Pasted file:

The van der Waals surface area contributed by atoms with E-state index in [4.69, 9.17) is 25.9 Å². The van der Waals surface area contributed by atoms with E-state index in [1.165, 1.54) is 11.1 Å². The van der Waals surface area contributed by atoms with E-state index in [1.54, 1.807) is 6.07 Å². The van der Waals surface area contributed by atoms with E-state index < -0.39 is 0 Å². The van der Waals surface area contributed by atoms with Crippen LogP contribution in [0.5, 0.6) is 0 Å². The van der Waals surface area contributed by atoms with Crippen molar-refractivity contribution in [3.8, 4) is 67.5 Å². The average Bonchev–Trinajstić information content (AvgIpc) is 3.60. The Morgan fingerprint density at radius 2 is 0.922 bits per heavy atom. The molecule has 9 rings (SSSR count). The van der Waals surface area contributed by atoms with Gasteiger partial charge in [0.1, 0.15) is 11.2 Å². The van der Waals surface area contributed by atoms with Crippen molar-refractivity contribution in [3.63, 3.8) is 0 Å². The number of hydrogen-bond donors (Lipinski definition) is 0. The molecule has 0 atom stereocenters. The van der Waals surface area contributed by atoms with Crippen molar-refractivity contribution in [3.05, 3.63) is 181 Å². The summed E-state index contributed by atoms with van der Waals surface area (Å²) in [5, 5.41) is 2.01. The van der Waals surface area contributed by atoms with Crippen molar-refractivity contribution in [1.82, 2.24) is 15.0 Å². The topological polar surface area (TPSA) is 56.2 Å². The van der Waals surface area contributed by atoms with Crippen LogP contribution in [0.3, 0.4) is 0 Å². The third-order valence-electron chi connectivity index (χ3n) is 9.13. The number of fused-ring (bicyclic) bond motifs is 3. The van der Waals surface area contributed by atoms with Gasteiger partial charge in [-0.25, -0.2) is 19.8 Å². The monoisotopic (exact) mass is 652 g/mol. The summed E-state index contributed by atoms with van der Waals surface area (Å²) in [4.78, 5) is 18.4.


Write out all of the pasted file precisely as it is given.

The van der Waals surface area contributed by atoms with E-state index in [4.69, 9.17) is 25.9 Å². The van der Waals surface area contributed by atoms with E-state index in [1.165, 1.54) is 11.1 Å². The van der Waals surface area contributed by atoms with E-state index in [1.54, 1.807) is 6.07 Å². The van der Waals surface area contributed by atoms with E-state index < -0.39 is 0 Å². The van der Waals surface area contributed by atoms with Crippen LogP contribution in [0.5, 0.6) is 0 Å². The van der Waals surface area contributed by atoms with Crippen molar-refractivity contribution in [3.8, 4) is 67.5 Å². The average Bonchev–Trinajstić information content (AvgIpc) is 3.60. The Morgan fingerprint density at radius 2 is 0.922 bits per heavy atom. The molecule has 9 rings (SSSR count). The van der Waals surface area contributed by atoms with Gasteiger partial charge in [0.1, 0.15) is 11.2 Å². The van der Waals surface area contributed by atoms with Crippen molar-refractivity contribution in [3.63, 3.8) is 0 Å². The number of hydrogen-bond donors (Lipinski definition) is 0. The molecule has 0 atom stereocenters. The van der Waals surface area contributed by atoms with Crippen molar-refractivity contribution in [3.05, 3.63) is 181 Å². The summed E-state index contributed by atoms with van der Waals surface area (Å²) in [5, 5.41) is 2.01. The van der Waals surface area contributed by atoms with Crippen molar-refractivity contribution in [1.82, 2.24) is 15.0 Å². The topological polar surface area (TPSA) is 56.2 Å². The van der Waals surface area contributed by atoms with Crippen LogP contribution in [0.3, 0.4) is 0 Å². The third-order valence-electron chi connectivity index (χ3n) is 9.13. The number of fused-ring (bicyclic) bond motifs is 3. The van der Waals surface area contributed by atoms with Gasteiger partial charge in [-0.25, -0.2) is 19.8 Å². The monoisotopic (exact) mass is 652 g/mol. The summed E-state index contributed by atoms with van der Waals surface area (Å²) in [4.78, 5) is 18.4.